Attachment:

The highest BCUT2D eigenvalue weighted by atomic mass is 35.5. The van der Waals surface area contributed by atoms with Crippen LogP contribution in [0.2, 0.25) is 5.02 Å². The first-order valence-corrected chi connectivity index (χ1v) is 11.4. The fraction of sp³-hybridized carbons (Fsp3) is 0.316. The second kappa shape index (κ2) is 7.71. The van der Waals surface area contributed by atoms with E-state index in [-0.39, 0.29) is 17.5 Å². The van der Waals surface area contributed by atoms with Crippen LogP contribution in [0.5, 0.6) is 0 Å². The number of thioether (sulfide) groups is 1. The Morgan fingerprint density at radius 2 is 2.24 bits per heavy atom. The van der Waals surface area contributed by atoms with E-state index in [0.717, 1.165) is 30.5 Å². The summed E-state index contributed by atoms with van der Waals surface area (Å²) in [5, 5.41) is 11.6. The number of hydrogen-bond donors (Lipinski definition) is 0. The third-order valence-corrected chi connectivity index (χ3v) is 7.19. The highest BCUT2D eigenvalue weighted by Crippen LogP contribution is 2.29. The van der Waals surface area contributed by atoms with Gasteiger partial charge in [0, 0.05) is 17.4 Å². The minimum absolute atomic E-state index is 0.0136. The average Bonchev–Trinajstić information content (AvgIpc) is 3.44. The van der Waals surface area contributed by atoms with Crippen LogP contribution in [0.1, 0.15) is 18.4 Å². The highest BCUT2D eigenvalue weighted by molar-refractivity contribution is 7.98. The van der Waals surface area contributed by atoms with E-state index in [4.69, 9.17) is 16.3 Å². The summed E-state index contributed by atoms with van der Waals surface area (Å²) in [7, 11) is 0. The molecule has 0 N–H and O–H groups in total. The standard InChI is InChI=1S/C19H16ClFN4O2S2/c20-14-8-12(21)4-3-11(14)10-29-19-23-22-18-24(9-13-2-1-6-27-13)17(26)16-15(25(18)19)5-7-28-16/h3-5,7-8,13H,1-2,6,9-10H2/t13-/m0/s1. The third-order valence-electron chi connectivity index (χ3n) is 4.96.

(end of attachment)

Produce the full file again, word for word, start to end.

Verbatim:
The highest BCUT2D eigenvalue weighted by atomic mass is 35.5. The van der Waals surface area contributed by atoms with Crippen LogP contribution in [0.2, 0.25) is 5.02 Å². The first-order valence-corrected chi connectivity index (χ1v) is 11.4. The fraction of sp³-hybridized carbons (Fsp3) is 0.316. The second kappa shape index (κ2) is 7.71. The van der Waals surface area contributed by atoms with E-state index in [-0.39, 0.29) is 17.5 Å². The van der Waals surface area contributed by atoms with Crippen LogP contribution in [0.5, 0.6) is 0 Å². The number of thioether (sulfide) groups is 1. The Morgan fingerprint density at radius 2 is 2.24 bits per heavy atom. The van der Waals surface area contributed by atoms with E-state index in [0.717, 1.165) is 30.5 Å². The summed E-state index contributed by atoms with van der Waals surface area (Å²) in [5, 5.41) is 11.6. The number of hydrogen-bond donors (Lipinski definition) is 0. The third-order valence-corrected chi connectivity index (χ3v) is 7.19. The highest BCUT2D eigenvalue weighted by Crippen LogP contribution is 2.29. The van der Waals surface area contributed by atoms with Gasteiger partial charge in [0, 0.05) is 17.4 Å². The minimum absolute atomic E-state index is 0.0136. The average Bonchev–Trinajstić information content (AvgIpc) is 3.44. The van der Waals surface area contributed by atoms with Crippen LogP contribution in [0.1, 0.15) is 18.4 Å². The highest BCUT2D eigenvalue weighted by molar-refractivity contribution is 7.98. The van der Waals surface area contributed by atoms with E-state index in [4.69, 9.17) is 16.3 Å². The summed E-state index contributed by atoms with van der Waals surface area (Å²) in [7, 11) is 0. The molecule has 0 N–H and O–H groups in total. The standard InChI is InChI=1S/C19H16ClFN4O2S2/c20-14-8-12(21)4-3-11(14)10-29-19-23-22-18-24(9-13-2-1-6-27-13)17(26)16-15(25(18)19)5-7-28-16/h3-5,7-8,13H,1-2,6,9-10H2/t13-/m0/s1. The third-order valence-electron chi connectivity index (χ3n) is 4.96.